ComSciCon Arrives on the West Coast: ComSciCon-San Diego

September 19, 2016

This post was authored by Rose Hendricks and the Organizing Committee of ComSciCon-SanDiego 2016.

Set serenely atop a high-rise overlooking the Pacific Ocean, ComSciCon-San Diego included a keynote by scientist and zombie expert Bradley Voytek, four expert panels, two hands-on writing workshops, and two additional professional development workshops.

We opened the workshop with a rousing and rigorous discussion of the ethics of science communication. Panelists included UCSD professors Adena Schachner (Psychology) and Andrea Chiba (Cognitive Science) along with Fleet Science Center CEO Steven Snyder and science journalist Gary Robbins of the San Diego Union Tribune. Panelists discussed how to keep science honest while making stories interesting and how to help lay audiences become critically-thinking consumers of science. An interesting idea arising from the conversation was that science communicators should feel ok with uncertainty--audiences can handle it, and can also sense condescension immediately. The panelists urged scientists to get the know their audience, to start with common ground, and to show that scientists are people too.

Our next panel focused on social media in science communication. Panelists included Dianna Cowern from the Physics Girl YouTube channel; Flip Tanedo, an Assistant Professor of Physics at UC Riverside; and Sanden Totten, senior science reporter for Southern California Public Radio. They discussed whether “clickbait” has to always have a negative connotation, and how to avoid “echo chambers” on social media, where it can be easy to engage solely with like-minded people. They also facilitated a quick Twitter workshop where some attendees posted their first tweets.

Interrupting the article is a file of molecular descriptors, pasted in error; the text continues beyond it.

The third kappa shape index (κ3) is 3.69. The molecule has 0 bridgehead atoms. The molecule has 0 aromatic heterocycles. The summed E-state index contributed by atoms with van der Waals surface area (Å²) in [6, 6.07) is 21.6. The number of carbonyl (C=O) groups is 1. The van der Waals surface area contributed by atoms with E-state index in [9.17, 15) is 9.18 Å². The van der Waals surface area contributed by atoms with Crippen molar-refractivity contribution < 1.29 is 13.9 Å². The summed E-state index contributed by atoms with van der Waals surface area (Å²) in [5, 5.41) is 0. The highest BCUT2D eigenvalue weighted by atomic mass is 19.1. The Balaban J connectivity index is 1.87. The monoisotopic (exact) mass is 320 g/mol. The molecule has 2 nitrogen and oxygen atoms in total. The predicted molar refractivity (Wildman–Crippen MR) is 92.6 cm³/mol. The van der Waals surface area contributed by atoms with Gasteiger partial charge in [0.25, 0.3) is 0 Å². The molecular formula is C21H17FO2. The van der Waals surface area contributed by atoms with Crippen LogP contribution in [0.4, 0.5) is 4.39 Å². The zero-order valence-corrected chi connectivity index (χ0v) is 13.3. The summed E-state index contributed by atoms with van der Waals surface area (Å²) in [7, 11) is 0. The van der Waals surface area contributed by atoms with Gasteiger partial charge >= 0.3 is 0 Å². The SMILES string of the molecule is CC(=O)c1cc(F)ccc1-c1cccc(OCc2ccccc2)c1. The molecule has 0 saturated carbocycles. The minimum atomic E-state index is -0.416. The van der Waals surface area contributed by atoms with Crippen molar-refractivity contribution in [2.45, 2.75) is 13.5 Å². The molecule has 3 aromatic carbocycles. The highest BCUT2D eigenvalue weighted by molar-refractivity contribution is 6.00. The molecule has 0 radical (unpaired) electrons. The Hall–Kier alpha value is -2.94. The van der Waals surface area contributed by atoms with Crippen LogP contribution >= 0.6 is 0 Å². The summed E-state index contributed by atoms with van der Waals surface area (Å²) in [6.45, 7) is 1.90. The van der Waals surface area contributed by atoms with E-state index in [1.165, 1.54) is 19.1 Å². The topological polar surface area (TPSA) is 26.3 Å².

For the Write-a-thon, attendees worked on pieces ranging from blog posts and audio or visual projects to grant proposals and paper abstracts. They received feedback from each other and from some of our invited speakers and experts. Some of the most common feedback was to use less jargon and to use storytelling as a tool to engage the reader.

We ended the first day with a keynote by Brad Voytek, UCSD Professor of Cognitive Science and Neuroscience. He told us about his own background in science communication, rising from a nearly-expelled undergraduate at USC to a grad student who edited Wikipedia pages in his spare time, and eventually to the professor, researcher, and author that he is today. Brad showed us how he’s used zombies to connect science to a topic that already fascinates the public, and the incredible impact he’s achieved by doing so. Brad made us laugh, he gave us practical tips, and helped us to think more about the future of science communication.


The second morning opened with a panel on communicating science through audio and visual (AV) media. Our panelists came from a variety of backgrounds, and featured William Bechtel, a Professor of Philosophy at UC San Diego who studies the role figures and diagrams play in scientific explanation and reasoning; Milena Gavala, a scientist-turned-designer who creates data visualizations for complex scientific endeavors; Alyssa Lerner, a lead staff writer and editor for the popular YouTube channel SciShow; and John Reynolds, a Professor at the Salk Institute and co-creator of Rhodopsin, an art installation inspired by neuroscience. The panelists began by discussing how they became involved with their work, and provided insight into unexpected challenges and skills they had to master along the way. They emphasized the importance of testing out material on an audience, since it highlights areas where analogies or simplifications may misrepresent the science or fail to communicate the concept in mind. The panel discussed the role of AV media in successful science careers, such as through journals encouraging visual summaries and supplementary figures. The panelists emphasized that successful communication is often accomplished by telling a story with your work, unfolding events step by step instead of all at once.

We also heard from two UCSD Public Information Officers (PIOs), Sherry Seethaler and Tiffany Fox, who spoke about tailoring science communication to different audiences. During their mini-workshop, they encouraged attendees to use their in-progress write-a-thon pieces as a starting point, but to imagine how they could tailor those pieces for a range of audiences. On a practical note, they taught us about the role of PIOs and how they can help us share our science.

During the two days, attendees and speakers shared completed and in-progress work, stories and opinions, tips and goals. We hope to be back with many new attendees and speakers at ComSciCon-SD 2.0!